Now there’s a mushrooming of young people that are putting out critical content and producing online TV shows that deal with social and political issues. A lot of them trace the inspiration back to Zambezi News for making them believe that they could speak truth to power. Through other initiatives like Kalabash, and a lot of our work in citizen journalism, we’ve expanded space for online expression, trained new bloggers, supported young and new media startups.
The Shoko Festival – which we also started in 2011 – has grown to be one of the biggest festivals in the country and a key space for cutting edge arts and culture as well as very free expression.
Moto Republik – Magamba’s new co-working space for young creators – was almost demolished recently by the city of Harare. Why did that come about, and how did your community respond to it?
We’re not sure where the whole attempt to demolish Moto Republik came from. On our side we had our plans in order – we had approved plans from council and we’d paid regularization fees. So, for us it really did come out of the blue.
Moto Republik is the first creative hub in Southern Africa, and it’s really an amazing space for free expression; it’s a coworking space for young creators, activists, citizen journalists, bloggers, designers, youth activists and so forth.
It was really worrying to have this attack on such a space, which is so key to generating new ideas to take our country forward. But I think the amazing thing was the reaction of our community, and how we resisted the demolition. We launched a massive social media campaign to put pressure on politicians, launched a big petition, and put so much pressure on council and the government that they had to back down and reach a compromise with us.
What kinds of criticism does Magamba receive?
You have those – the government and Zanu-PF supporters – who throw different criticism at us that try to undermine what we’re doing. So of course they’ll say “you’re Western-sponsored, imperialist-funded.”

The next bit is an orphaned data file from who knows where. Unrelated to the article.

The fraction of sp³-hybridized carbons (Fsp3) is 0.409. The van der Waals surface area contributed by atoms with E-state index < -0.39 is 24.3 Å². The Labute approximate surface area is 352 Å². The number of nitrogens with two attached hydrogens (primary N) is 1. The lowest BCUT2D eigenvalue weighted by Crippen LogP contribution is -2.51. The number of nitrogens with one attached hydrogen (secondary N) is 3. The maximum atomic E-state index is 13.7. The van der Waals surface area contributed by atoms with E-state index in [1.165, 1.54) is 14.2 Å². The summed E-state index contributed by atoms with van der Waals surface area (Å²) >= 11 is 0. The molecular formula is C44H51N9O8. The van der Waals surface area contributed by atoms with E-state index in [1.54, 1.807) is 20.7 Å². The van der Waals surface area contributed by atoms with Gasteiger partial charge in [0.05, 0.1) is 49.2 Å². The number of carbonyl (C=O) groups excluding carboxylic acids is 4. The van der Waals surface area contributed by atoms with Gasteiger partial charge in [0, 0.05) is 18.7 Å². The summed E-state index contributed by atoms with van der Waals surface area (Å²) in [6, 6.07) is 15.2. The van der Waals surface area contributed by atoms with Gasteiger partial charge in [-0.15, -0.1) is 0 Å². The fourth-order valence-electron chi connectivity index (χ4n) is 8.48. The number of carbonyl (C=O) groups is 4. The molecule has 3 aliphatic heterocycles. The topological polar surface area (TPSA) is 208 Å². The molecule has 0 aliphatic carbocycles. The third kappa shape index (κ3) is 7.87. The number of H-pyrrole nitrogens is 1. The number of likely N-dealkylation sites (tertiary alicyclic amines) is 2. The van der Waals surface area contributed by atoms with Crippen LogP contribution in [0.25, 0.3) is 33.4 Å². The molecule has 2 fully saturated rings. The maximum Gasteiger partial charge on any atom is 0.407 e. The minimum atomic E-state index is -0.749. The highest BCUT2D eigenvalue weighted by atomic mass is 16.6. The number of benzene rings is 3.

They throw a lot of typical anti-opposition insults our way.
Sometimes you have ZANU-PF supporters who question why a white person is involved in Zimbabwean politics. But at the end of the day, we’re a very mixed organization at Magamba Network; it’s all about getting young people involved across colour and class boundaries to be part of the change and to be part of a new Zimbabwe. And we can only do that if we’re all working and struggling together.
We get knocked by the government and the state often. We’ve gotten threats, the police harassed us, we have a lot of our content blacklisted. The police threatened to arrest us last year during Shoko Festival for political content that we were performing. They’ve harassed us previously when we’ve launched new seasons of Zambezi News. But it just goes to show the impact that we’re having. And the fact that – yo! – if they want to block the launch of Zambezi News it means that even the police are watching our show.
Have you ever felt in danger?
We have remained relatively safe. We always say that “we hide in plain site.” We’re very open about what we do. We produce leading political satire shows, we take on the government. But I think that also, to an extent, we’ve built up a very big presence and reputation in Zimbabwe, so if we were disappeared or arrested, there would be a big outcry around that.